It’s nice to have finally received this in the mail – DIY Citizenship: Critical Making and Social Media, edited by Matt Ratto and Megan Boler. This book’s beginnings can be traced all the way back to an intimate conference hosted at the University of Toronto in November 2010. This is a brilliant, wide-ranging collection of essays on a timely and emerging body of research. My contribution to the collection is entitled, “Just Say Yes: DIY-ing the Yes Men.”
- March 2014. [Invited Panelist] ”The United States of America: The Neighbour You Don’t Know.” The 19th Annual International Studies Symposium. Glendon College (York University). Toronto, ON.
- May 2014. “The Big World of Little Data: Commodification, Surveillance and Holistic Media Literacy” (Roundtable). Canadian Communication Association (CCA) Annual Conference. Brock University. St Catharines, ON.
- June 2014. “Trac(k)ing and Visualizing Little Data: Holistic Media Literacy and Digital Identities” (Roundtable). Media Ecology Association (MEA) Annual Conference. Ryerson University. Toronto, ON.
Newly published in the International Journal of Communication:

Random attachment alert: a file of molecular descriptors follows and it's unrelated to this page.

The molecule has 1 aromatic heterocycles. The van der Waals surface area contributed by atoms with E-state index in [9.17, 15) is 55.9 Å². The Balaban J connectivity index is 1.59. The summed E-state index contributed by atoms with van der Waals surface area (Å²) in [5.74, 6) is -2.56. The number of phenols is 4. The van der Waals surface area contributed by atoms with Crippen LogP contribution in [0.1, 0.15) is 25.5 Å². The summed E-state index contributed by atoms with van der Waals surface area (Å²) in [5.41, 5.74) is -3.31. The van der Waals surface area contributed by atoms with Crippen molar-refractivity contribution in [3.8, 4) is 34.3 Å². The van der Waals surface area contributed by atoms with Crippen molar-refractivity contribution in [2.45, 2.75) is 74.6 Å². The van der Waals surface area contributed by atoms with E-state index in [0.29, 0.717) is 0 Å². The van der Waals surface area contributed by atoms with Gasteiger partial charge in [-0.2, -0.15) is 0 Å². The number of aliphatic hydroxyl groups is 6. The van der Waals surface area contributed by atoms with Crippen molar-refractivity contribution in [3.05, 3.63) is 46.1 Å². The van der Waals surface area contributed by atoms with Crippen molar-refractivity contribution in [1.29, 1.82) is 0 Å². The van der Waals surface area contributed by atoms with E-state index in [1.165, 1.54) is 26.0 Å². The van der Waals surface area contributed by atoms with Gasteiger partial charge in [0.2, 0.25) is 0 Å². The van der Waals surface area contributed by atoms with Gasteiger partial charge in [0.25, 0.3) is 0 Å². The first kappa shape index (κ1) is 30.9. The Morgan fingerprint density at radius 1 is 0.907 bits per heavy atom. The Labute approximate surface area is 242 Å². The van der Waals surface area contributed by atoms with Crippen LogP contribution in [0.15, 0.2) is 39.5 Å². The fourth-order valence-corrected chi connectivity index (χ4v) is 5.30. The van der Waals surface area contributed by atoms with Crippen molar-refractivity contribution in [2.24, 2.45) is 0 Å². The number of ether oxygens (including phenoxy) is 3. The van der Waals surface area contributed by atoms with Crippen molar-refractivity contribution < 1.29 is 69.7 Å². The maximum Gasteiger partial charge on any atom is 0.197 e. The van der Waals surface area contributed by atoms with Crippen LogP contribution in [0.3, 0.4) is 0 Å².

Full PDF download available here.
Over the weekend, I presented a keynote address at the Good Laugh, Bad Laugh, Ugly Laugh, My Laugh conference organized by the Department of Modern Languages and Literatures at the University of Western Ontario. My trip to London was limited due to teaching obligations, but what I did see of the panels and papers was very impressive. There are few conferences devoted exclusively to the study of laughter (or humour for that matter), so it was both refreshing and inspiring to discuss larger themes, theories, and topics related directly to this body of work. I received some wonderful feedback on my work and was encouraged by many to post my Prezi somewhere on the web. You can access it directly via my public Prezi account or scroll through the embedded text below. Choose your poison. Once the paper itself is ready to be submitted for publication, I'll post the article in draft form here or on my Academia.edu page. If you have any follow up comments or questions, I'd love to read them.
Here are the four examples I discussed in my talk:
For redundancy sake, I’m re-posting a delicious passage on the dangers of laughter, gleaned from Lord Chesterfield’s Letters to his Son (1748). Happy reading!